What is also interesting is the reason that is repeatedly put forward in politics as to why - for example - the diesel subsidy could not be eliminated, even if this is repeatedly suggested by the car industry: one should not offend diesel buyers who trust in them invested or would have invested cheap diesel in such a vehicle. This argument was most recently put forward by Lower Saxony's Prime Minister Stephan Weil in the stern interview. The result of the latest assessment from Berlin is that – apparently – the trust of diesel buyers must not be violated. However, it is certainly possible to violate the trust of those people who have decided in favor of the electromobile future, perhaps out of concern for the climate, perhaps because of the pleasant driving, perhaps also because of the subsidies.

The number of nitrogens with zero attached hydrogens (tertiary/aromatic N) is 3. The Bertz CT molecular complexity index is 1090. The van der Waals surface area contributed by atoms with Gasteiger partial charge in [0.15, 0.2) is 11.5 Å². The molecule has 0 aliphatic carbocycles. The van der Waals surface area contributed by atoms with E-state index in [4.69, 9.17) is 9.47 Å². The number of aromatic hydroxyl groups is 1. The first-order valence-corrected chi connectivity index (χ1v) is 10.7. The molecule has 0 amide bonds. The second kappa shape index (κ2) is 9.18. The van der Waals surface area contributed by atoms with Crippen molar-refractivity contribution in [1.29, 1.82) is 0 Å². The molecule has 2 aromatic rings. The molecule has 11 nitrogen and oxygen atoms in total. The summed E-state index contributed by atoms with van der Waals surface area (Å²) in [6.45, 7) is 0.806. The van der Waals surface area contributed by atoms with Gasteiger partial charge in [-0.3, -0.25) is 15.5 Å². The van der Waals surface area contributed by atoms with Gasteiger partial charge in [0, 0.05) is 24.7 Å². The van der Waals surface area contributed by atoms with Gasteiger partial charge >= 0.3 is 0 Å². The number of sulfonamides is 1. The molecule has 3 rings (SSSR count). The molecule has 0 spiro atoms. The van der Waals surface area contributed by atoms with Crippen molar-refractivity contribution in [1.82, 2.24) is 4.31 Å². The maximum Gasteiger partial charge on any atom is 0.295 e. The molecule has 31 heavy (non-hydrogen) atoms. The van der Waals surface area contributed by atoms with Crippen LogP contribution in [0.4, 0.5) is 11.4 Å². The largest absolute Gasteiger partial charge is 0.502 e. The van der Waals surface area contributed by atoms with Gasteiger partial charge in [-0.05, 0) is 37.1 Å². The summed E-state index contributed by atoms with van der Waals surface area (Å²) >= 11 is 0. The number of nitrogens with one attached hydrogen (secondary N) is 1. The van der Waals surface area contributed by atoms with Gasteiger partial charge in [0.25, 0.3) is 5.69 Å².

Because these people have had a real roller coaster ride. People who were thinking about owning an electric vehicle at the beginning of 2023 often found out from dealers that they would have to make a decision quickly; the industry would soon no longer be able to guarantee delivery times before the end of the year. But a reduced subsidy was promised – originally – for 2024, no longer 4,500, but 3,000 euros. In the autumn the market turned around, manufacturers and retailers had often miscalculated and suddenly had cars on offer again that they had promised to deliver shortly before the end of the year - and which now often could no longer be registered in time. (The only ones who are lucky are those who have ordered an electric vehicle from the Stellantis Group, i.e. an Opel, Jeep, Citroen, Peugeot or Fiat; the manufacturer promised yesterday to cover the missed bonus).